When we decided to drive the Road to Hana during our recent trip to Maui, I decided we would make a big loop of the southeastern area of the island, traveling the Road to Hana, staying in Hana, and then driving the Pi’ilani Highway back to upcountry Maui.
I read quite a bit in advance about making the loop because so many people carried on about the abysmal road conditions – in fact, many people wrote that driving the road would even negate your rental car agreement!
Spoiler alert: our rental car company didn’t say or have in writing anything about it, and while a small section of the road is graded with hairpin curves, zero visibility, and a sometimes troubling lack of guardrails around cliffside drop-offs, once we were through that section, the road was beautifully paved for the vast majority of our drive.
If any of that sounds worrisome to you, don’t take this route – there is a lot of local traffic and it didn’t appear they had a lot of patience for the tourists white-knuckling it around curves they can probably drive with their eyes closed. But if you’re up for a little adventure and have driven on backcountry roads before, you’re going to be fine and wondering what all of the hullabaloo was about.
Planning Your Drive: Top Places to Stop on the Pi’ilani Highway
Assuming you decide to continue on past Hana, there’s lots to see and do. Here are a few of our favorite spots outside Hana and on the Pi’ilani Highway.
Kaihalulu Beach (Red Sand Beach)
We got an early start on our drive from Hana to Kihei via Pi’ilani Highway after beginning our morning watching the sunrise by Hana’s red sand beach. Brian looked up where we needed to park and walk down to a coastal trail taking us around to the beach, and during our walk the sun rose over the ocean, setting everything ablaze.
It was a beautiful area to watch the sunrise, and although the trail was a little sketchy in places, we were able to make it down to the beach for some stunning photos. Sure enough, the sand is very red!
One of our first stops was at Wailua Falls – an 80-foot waterfall that is considered one of the most photographed in Hawaii.
This isn’t surprising to me because while it’s a beautiful waterfall, it’s exceedingly accessible with legit parking across the street and a bridge that allows you to look across a lush valley to the falls. If you want a quick waterfall photo opportunity, this is one of your best bets.
Haleakalā National Park
Our longest stop along this route was to hike in the national park. We parked at Kīpahulu Visitor Center, used their wonderful facilities, hiked to Waimoku Falls (which I wrote about separately) and then continued on our way.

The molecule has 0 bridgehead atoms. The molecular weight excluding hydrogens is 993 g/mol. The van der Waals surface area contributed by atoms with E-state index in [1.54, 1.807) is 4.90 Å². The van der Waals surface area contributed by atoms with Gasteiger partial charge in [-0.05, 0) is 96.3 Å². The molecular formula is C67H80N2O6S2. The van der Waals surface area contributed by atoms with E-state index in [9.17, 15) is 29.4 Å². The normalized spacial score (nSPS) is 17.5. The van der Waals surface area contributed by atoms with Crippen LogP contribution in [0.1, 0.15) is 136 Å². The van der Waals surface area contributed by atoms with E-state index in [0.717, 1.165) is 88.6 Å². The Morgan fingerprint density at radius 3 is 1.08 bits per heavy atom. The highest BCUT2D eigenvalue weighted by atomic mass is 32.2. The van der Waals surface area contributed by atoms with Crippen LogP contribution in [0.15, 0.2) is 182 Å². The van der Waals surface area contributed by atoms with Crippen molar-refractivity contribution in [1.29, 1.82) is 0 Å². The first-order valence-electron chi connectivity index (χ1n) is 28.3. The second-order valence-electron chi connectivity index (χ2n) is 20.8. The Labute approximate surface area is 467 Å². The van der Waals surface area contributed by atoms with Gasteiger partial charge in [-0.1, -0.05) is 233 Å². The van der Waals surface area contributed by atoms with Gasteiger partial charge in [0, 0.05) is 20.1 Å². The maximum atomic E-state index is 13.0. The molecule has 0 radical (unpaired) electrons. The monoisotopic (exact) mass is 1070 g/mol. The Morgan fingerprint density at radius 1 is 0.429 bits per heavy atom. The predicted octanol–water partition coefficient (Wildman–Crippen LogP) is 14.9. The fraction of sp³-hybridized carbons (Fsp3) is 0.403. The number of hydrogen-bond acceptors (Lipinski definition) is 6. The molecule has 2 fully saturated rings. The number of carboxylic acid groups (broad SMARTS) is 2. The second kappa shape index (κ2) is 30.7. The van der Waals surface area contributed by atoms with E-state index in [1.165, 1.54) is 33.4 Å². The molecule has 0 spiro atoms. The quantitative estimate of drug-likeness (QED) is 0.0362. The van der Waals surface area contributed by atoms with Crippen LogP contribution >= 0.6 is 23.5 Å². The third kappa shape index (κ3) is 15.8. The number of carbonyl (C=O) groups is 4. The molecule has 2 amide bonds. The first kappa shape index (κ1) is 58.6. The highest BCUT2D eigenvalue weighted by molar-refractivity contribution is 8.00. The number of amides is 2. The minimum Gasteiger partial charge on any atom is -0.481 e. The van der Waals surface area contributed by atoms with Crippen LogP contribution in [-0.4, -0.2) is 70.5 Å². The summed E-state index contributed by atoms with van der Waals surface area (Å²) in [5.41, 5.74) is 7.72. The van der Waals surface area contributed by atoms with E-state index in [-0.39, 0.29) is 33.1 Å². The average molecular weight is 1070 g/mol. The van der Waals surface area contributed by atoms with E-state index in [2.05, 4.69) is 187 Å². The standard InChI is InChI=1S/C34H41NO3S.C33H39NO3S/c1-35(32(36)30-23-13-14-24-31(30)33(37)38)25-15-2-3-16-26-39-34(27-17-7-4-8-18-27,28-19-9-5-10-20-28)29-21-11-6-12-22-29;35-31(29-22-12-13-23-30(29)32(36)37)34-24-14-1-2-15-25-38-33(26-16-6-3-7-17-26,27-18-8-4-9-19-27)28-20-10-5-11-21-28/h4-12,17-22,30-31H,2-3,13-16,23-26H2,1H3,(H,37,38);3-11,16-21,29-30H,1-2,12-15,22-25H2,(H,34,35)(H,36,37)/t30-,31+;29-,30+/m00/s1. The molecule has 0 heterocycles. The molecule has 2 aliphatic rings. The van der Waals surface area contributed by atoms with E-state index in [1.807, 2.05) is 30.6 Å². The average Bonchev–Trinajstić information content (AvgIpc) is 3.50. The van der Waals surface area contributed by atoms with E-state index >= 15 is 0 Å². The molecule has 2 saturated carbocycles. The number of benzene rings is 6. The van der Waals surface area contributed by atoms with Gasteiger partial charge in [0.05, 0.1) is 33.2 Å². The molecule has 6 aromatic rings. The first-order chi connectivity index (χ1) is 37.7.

Charles Lindbergh’s Grave
Most of what I know about Charles Lindbergh – including that he lived and was buried on Maui – I learned while reading The Aviator’s Wife several years ago. It did not paint a very flattering picture of this much revered pioneer of flight (Note: It did shed light on how many of his accomplishments were in partnership with his wife, Anne, who was often overlooked despite being the first licensed female glider pilot in the United States).
Nevertheless, their tragic story has captured the hearts and minds of so many people, including me, and I enjoyed a brief and solemn visit to his grave, which is in a modest and lovely church graveyard along the coast.
Kaupo General Store
When we were planning our trip, my mom sent me a few pictures from their honeymoon and asked if I could see whether the Kaupo General Store from their photo was still standing.
Turns out it is – and is still operational! – but it was closed on Sunday, which was the day we were passing by. It was still fun to stop and stand approximately where my mom and dad were standing 40+ years ago!
Driving the Coast
While in fact the opposite of a ‘stop’ along this route, I wanted to note that simply driving through this area of Maui was a wonderful experience in it’s own right.
There were very few cars or people and loads of places we could slow down or pull to the side of the road to admire the beautiful scenery, including Kaupo Gap, Nu’u Bay, and the Manawainui Valley, and glimpses toward the summit of Haleakalā volcano.
A favorite moment was spotting several goats heading into a low-hanging cloud! We also saw several people on horseback heading for the coast from Triple L Ranch, which had to be quite the experience.
The highway ends in upcountry Maui, and we celebrated with a late lunch of Kalbi ribs with chili miso and teriyaki sauce at Ulupalakua Ranch Store before walking across the street to do a wine tasting at Maui Wine.
Both locations have awesome views so I’d recommend grabbing some refreshments, finding a spot outdoors, and revisiting all of your favorite spots from your day driving Pi’ilani Highway!